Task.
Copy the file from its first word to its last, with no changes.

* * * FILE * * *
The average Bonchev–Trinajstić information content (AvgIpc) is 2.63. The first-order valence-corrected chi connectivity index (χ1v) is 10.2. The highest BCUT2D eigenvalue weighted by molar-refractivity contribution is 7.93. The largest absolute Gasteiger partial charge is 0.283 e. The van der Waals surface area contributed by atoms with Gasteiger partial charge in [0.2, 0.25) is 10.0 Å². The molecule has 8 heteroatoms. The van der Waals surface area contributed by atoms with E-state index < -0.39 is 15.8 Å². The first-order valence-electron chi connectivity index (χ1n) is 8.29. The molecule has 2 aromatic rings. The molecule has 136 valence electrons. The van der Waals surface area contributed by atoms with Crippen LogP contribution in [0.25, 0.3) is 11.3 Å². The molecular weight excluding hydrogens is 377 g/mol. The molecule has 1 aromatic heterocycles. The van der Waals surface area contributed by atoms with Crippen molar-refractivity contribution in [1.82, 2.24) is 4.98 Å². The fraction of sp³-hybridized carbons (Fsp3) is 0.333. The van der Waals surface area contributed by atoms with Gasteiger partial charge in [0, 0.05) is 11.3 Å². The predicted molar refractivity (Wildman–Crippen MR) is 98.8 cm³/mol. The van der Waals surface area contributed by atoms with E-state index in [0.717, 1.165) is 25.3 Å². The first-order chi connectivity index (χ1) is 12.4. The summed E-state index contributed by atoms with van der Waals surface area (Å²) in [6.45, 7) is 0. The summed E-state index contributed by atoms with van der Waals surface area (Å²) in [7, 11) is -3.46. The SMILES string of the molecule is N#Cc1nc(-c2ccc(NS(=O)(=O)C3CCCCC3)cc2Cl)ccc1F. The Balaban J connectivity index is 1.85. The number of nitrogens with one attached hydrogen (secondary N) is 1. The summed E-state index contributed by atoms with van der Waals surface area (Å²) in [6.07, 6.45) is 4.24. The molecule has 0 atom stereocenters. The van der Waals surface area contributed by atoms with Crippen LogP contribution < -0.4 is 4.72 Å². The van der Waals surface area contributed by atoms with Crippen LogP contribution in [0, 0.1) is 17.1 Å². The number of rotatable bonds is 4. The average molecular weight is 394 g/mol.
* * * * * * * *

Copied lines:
The average Bonchev–Trinajstić information content (AvgIpc) is 2.63. The first-order valence-corrected chi connectivity index (χ1v) is 10.2. The highest BCUT2D eigenvalue weighted by molar-refractivity contribution is 7.93. The largest absolute Gasteiger partial charge is 0.283 e. The van der Waals surface area contributed by atoms with Gasteiger partial charge in [0.2, 0.25) is 10.0 Å². The molecule has 8 heteroatoms. The van der Waals surface area contributed by atoms with E-state index < -0.39 is 15.8 Å². The first-order valence-electron chi connectivity index (χ1n) is 8.29. The molecule has 2 aromatic rings. The molecule has 136 valence electrons. The van der Waals surface area contributed by atoms with Crippen LogP contribution in [0.25, 0.3) is 11.3 Å². The molecular weight excluding hydrogens is 377 g/mol. The molecule has 1 aromatic heterocycles. The van der Waals surface area contributed by atoms with Crippen molar-refractivity contribution in [1.82, 2.24) is 4.98 Å². The fraction of sp³-hybridized carbons (Fsp3) is 0.333. The van der Waals surface area contributed by atoms with Gasteiger partial charge in [0, 0.05) is 11.3 Å². The predicted molar refractivity (Wildman–Crippen MR) is 98.8 cm³/mol. The van der Waals surface area contributed by atoms with E-state index in [0.717, 1.165) is 25.3 Å². The first-order chi connectivity index (χ1) is 12.4. The summed E-state index contributed by atoms with van der Waals surface area (Å²) in [6.45, 7) is 0. The summed E-state index contributed by atoms with van der Waals surface area (Å²) in [7, 11) is -3.46. The SMILES string of the molecule is N#Cc1nc(-c2ccc(NS(=O)(=O)C3CCCCC3)cc2Cl)ccc1F. The Balaban J connectivity index is 1.85. The number of nitrogens with one attached hydrogen (secondary N) is 1. The summed E-state index contributed by atoms with van der Waals surface area (Å²) in [6.07, 6.45) is 4.24. The molecule has 0 atom stereocenters. The van der Waals surface area contributed by atoms with Crippen LogP contribution < -0.4 is 4.72 Å². The van der Waals surface area contributed by atoms with Crippen LogP contribution in [0, 0.1) is 17.1 Å². The number of rotatable bonds is 4. The average molecular weight is 394 g/mol.